So then, you are no longer strangers and aliens, but you are fellow citizens with the saints and also members of the household of God
As you may know for the November Presbytery meeting, I was quarantined at home due to both of my family members testing positive for COVID. A few hours after the meeting I too was in bed with symptoms, so I am grateful for the early warning given by their positive tests. Because of COVID restrictions much of my work with the Presbytery has been online since I started back in 2020. As I come up on my third anniversary working with the Presbytery, I am grateful that it has been possible for me to do so much of my work online. Yet, I think we all have a sense that our lives are much fuller when they happen in person. I have heard from many of our church leaders that making the transition back to in person has been a burden they were not expecting.
I am reminded of a story1 about a hungry traveler who came upon a town hoping to find food. Each house in the town had a lovely lawn and windows open to let in the breeze, but curiously each door had half a dozen locks on it. The traveler wondered what they were trying to protect, but she thought surely, they will have some food to share, so she began knocking on doors. Door after door she was rejected. They townspeople told her they worked hard for their food and wouldn’t even share with their neighbors, so why would they share with a stranger. The traveler started to leave, but then had an idea.
She went into the forest to collect wood to build a fire and water to fill her tin pot. She started the fire in the middle of the main street and brought the water to a boil. The townspeople stuck their head out of the doors and shouted to her, asking her what she was doing. She told them making a magic stew. She got their attention, and they began to ask questions about her magic stew. She told them she needed a special ingredient, keys. Well, the townspeople had plenty of keys and ran into their homes to get some to share with her. I imagine you can see where the story is going, the townspeople end up eagerly sharing their pots, salt and pepper, and vegetables. They think of all the things they have that would make this magic stew even better and, in the end, have a large party enjoying stew around shared tables and chairs. The party goes late into the night as they tell stories, play music, and dance. When it becomes too cold to remain outside, they unlock their doors and move the party into their homes.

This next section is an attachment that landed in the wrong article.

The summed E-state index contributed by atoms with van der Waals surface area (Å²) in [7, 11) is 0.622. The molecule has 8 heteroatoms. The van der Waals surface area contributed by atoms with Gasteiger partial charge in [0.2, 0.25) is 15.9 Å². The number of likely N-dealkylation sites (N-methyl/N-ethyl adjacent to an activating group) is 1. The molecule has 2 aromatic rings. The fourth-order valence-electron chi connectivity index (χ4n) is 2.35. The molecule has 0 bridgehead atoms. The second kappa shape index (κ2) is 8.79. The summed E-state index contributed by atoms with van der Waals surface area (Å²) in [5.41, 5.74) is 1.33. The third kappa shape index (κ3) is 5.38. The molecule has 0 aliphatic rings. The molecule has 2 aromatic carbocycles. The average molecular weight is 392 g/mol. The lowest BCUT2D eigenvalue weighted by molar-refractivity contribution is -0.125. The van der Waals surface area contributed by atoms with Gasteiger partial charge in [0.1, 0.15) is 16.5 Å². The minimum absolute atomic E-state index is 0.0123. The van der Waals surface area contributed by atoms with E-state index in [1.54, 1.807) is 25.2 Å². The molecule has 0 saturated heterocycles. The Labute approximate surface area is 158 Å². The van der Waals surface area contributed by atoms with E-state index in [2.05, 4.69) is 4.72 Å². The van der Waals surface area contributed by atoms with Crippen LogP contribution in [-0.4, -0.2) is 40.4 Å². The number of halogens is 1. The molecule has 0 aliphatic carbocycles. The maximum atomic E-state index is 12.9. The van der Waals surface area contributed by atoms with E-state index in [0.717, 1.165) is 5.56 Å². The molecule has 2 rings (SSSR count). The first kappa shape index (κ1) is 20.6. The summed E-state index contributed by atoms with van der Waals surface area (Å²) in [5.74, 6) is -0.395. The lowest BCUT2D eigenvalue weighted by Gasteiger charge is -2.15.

Now I will certainly be the first to say that we still must be careful of our health and the health of our neighbors. If we are sick, we should stay home. And we also need to find ways to undo the locks that we all have put up to keep ourselves safe and remember how to share in community.
Our November Presbytery meeting was a wonderful example of how the small and large gifts of everyone create beautiful, fun, and meaningful experiences.
In our churches and in our work together as a Presbytery, I invite you to find ways to share of your time, your talents, and your things, to work to build up the household of God. We each have at least a key that we can share.
1 The story was told on the podcast Circle Round created by WBUR Boston on January 2, 2018, Episode 17.